NewTek TriCaster brings video to all

By Ken Kerschbaumer

The IPTV revolution continues to take shape, with everyone from ESPN Radio to four high schools in Texarkana, Texas, using IPTV to move into the age of video content delivery.

Products like the NewTek TriCaster system allow us to teach students how to switch a TV program, says Charles Aldridge who helped develop the Student Television Network, a nationwide program with 381 high school affiliates in 45 states that exposes high school students to broadcast video production.

Aldridge and students from four Texarkana high schools broadcast a weekly Saturday high school football program locally on ESPN2 and also have a TV show on local cable access that delivers one-hour versions of the games with the coaches discussing the action. Six Sony cameras, an Avid Xpress editing system and a NewTek Video Toaster are used for acquisition and editing.

We have dual-head tripods with one camera shooting a wide shot for the coaches and a second shooting tight shots for the TV show, says Aldridge.

It s TriCaster, however, that makes the difference. The $5,000 system can take in three camera feeds, has video effects, 100 pre-built graphic templates like lower-thirds and billboards and even a waveform monitor and the ability to automatically calibrate cameras so video matches from one to the next. It also can record six hours of video (10 hours on the PRO version) and also has the ability to both push and pull Web streaming.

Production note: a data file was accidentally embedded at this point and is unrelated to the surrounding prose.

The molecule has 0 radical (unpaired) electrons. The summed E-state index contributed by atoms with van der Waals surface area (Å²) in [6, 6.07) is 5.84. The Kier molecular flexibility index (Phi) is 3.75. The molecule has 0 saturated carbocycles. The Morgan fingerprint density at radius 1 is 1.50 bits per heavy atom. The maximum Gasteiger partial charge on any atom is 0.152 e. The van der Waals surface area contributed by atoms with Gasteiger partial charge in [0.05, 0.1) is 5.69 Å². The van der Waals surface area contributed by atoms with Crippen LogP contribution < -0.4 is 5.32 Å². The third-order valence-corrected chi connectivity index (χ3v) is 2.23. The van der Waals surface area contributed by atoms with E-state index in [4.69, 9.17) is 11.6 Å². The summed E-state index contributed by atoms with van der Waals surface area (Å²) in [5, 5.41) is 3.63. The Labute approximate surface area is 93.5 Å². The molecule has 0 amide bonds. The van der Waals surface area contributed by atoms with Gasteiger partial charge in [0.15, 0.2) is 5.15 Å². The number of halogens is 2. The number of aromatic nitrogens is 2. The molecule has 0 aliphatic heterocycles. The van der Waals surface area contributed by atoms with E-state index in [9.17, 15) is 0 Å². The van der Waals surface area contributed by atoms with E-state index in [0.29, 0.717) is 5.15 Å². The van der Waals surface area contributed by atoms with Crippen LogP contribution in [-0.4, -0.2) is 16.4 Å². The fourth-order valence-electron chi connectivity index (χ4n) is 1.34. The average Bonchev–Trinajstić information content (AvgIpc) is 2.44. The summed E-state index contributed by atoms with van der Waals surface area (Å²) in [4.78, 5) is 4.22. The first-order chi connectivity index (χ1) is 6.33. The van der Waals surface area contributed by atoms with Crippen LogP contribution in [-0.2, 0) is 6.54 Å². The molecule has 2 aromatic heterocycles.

In the past high-school sportscasts weren t feasible but this really empowers the market, says Philip Nelson, NewTek VP of sales and video marketing. It s basically a TV truck in a box.

TriCaster is also helping out the big guys. When ESPN Radio began streaming audio on the Internet Gil Chavez, president of Knockout Digital Media, the company that has handled the streaming ESPN Radio, and Keith Goralski, ESPN Radio senior director of operations, saw a chance to give listeners something to see.

We deliver a raw video feeling that gets the viewer behind the scenes, says Chavez. Seven cameras are used to shoot ESPN Radio broadcasts from college football games and the parking lot outside Monday Night Football games. With seven Sony DVX-2100 cameras, Sennheiser mics, and a wireless Helmetcam ESPN Radio is able to dive into the crowds and give new meaning to the phrase new media during its 8-hour broadcasts.

TriCaster just plugs in like it s a VCR or DVD player, says Chavez. And we re able to do stuff on air that looks insane.